Arizona Bars Obama's Deferred Deportees From Benefits
August 15, 2012

Arizona Gov. Jan Brewer spoke to the media following the U.S. Supreme Court's ruling on Arizona's immigration law.

TUCSON, Ariz. -- Governor Jan Brewer issued an executive order Wednesday that bars illegal immigrants granted a temporary reprieve from deportation by the Obama Administration from receiving public benefits or driver's licenses in Arizona.

Immigration lawyers are weighing in on the the latest fight between Arizona and the U.S.

It all comes down to definitions. Under the program, people who were brought here before they were 16 and are now under 31 can apply to stay in the country for two years without being deported.

There are other restrictions; they have to have finished school or be in school. Once approved, they can now obtain a work permit. But does that mean these folks, who’ve been living here illegally, are they are now considered to be here legally?

The governor says no, they are still in the country illegally. So a 2004 voter-approved law barring illegal immigrants from state privileges stands.

Brewer’s spokesman Matt Benson says the Department of Homeland Security simply delayed deportation for two years for those applicants granted the reprieve. It didn’t give those potential 1.7 million recipients an amnesty from being ever deported.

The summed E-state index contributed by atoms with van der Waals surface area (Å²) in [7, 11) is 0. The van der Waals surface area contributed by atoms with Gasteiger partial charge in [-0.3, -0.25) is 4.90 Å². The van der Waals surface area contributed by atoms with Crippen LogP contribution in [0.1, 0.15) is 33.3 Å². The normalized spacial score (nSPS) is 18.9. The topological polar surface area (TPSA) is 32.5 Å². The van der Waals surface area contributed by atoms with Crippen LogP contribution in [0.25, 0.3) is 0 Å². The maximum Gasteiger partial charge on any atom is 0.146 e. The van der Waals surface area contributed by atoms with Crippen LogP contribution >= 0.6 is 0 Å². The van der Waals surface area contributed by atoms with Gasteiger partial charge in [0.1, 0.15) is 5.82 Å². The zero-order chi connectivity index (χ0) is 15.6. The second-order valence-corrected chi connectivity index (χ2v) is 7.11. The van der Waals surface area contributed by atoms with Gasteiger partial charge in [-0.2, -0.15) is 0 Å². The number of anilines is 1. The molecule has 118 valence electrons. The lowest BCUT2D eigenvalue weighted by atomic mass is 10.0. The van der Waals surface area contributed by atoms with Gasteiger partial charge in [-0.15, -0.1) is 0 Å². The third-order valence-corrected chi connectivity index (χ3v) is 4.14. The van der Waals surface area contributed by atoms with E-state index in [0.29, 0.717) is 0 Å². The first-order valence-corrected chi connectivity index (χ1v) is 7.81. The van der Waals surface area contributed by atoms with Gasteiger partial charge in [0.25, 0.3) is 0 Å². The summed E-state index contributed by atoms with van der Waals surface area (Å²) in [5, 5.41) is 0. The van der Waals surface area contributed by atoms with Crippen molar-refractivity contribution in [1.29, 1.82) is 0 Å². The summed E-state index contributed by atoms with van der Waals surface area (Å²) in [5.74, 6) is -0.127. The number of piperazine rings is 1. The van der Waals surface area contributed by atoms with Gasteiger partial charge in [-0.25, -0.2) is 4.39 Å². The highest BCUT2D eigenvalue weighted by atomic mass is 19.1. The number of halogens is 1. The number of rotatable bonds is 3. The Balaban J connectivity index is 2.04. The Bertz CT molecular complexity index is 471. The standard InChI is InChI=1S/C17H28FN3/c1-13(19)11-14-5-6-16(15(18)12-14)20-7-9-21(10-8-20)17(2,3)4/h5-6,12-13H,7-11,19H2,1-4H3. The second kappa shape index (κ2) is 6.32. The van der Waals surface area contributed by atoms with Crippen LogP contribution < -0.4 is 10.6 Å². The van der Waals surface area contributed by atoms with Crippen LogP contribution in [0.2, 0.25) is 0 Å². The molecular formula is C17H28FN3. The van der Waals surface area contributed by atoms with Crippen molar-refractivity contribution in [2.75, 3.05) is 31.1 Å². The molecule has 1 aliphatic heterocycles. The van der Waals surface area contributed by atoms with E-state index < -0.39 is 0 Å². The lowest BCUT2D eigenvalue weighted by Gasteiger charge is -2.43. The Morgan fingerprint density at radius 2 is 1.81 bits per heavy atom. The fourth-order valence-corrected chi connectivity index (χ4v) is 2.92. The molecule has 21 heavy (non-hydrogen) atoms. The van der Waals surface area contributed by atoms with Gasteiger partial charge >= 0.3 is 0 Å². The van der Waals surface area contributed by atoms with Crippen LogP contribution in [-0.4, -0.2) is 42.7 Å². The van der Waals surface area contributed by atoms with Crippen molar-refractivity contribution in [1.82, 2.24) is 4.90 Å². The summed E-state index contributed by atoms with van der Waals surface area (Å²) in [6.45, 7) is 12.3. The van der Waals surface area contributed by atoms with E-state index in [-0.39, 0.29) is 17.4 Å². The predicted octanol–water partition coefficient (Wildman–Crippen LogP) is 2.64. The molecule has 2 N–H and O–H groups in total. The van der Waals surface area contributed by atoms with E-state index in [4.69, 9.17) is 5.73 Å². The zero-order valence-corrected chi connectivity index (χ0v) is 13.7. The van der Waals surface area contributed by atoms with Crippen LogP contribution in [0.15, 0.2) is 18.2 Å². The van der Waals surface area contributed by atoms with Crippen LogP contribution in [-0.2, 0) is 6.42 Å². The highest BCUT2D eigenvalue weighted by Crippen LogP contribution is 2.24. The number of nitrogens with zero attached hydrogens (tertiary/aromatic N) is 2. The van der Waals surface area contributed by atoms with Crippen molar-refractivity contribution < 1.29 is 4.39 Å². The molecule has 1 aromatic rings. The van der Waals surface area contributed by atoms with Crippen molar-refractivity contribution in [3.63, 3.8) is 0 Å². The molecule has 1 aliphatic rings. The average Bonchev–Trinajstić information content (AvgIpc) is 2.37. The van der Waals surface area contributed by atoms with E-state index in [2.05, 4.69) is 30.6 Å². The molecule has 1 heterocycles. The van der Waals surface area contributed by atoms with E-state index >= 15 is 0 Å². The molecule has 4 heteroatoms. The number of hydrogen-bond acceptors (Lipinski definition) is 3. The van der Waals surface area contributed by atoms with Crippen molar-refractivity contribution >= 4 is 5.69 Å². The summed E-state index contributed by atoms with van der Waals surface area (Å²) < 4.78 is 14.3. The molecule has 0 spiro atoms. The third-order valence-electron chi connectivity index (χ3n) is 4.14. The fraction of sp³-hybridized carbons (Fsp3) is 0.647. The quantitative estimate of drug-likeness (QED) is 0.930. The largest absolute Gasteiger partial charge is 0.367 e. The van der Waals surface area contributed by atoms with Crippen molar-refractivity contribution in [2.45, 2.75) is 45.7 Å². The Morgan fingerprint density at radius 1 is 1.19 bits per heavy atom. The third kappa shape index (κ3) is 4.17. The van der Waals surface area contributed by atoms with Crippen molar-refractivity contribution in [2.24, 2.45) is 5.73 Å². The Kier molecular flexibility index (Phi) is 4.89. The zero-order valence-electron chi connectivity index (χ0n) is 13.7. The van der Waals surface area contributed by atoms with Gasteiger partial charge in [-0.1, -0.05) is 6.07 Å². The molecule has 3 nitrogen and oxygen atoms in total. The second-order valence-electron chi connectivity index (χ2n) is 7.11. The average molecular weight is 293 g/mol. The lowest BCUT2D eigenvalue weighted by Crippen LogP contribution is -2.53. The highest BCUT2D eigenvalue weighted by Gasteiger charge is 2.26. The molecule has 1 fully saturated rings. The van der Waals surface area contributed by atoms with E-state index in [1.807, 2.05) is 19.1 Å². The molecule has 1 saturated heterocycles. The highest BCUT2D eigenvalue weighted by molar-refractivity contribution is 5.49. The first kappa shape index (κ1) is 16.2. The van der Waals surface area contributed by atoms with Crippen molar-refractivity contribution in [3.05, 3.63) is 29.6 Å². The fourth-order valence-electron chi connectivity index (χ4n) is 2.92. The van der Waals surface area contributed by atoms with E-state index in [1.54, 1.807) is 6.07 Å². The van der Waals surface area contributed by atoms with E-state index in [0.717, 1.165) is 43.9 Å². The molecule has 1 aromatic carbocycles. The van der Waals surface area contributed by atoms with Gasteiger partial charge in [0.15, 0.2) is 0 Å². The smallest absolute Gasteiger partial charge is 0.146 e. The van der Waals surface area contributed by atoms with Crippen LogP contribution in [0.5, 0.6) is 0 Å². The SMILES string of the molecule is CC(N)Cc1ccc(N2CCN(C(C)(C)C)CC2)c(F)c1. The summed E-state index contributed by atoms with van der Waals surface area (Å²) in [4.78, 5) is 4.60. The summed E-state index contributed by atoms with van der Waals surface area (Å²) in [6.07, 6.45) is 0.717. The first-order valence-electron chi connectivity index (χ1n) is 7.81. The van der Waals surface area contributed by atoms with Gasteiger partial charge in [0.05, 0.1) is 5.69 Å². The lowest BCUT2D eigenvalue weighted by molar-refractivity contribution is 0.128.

"And, as DHS has told us repeatedly, these individuals who are granted deferred action do not have lawful status. And I believe that's what it says on their web site describing it as well," Benson said.

Tucson immigration lawyer Tarik Sultan says the governor is wrong.

"They are not considered to be here unlawfully present. they are considered to be here in a stay authorized by the attorney general," Sultan said.

The governor’s order will ban the deferred action recipients from receiving public benefits, driver’s licenses or state identification cards.

U.S. Citizenship and Immigration Services has said details like driver’s licenses or, whether or not applicants will qualify for in-state tuition at schools is up to each state.

So for now, recipients will eventually be able to work legally in Arizona but they won’t be able to drive there.

ACLU for Arizona Executive Director Alessandra Soler agreed with that.

"Brewer is distorting federal law and inaccurately interpreting state law. This order conflicts with state and federal law because people who are granted deferred action will, in fact, have authorized presence in the United States and under Arizona law people who have authorized presence are eligible to apply for Arizona state identification," Soler said in a statement.

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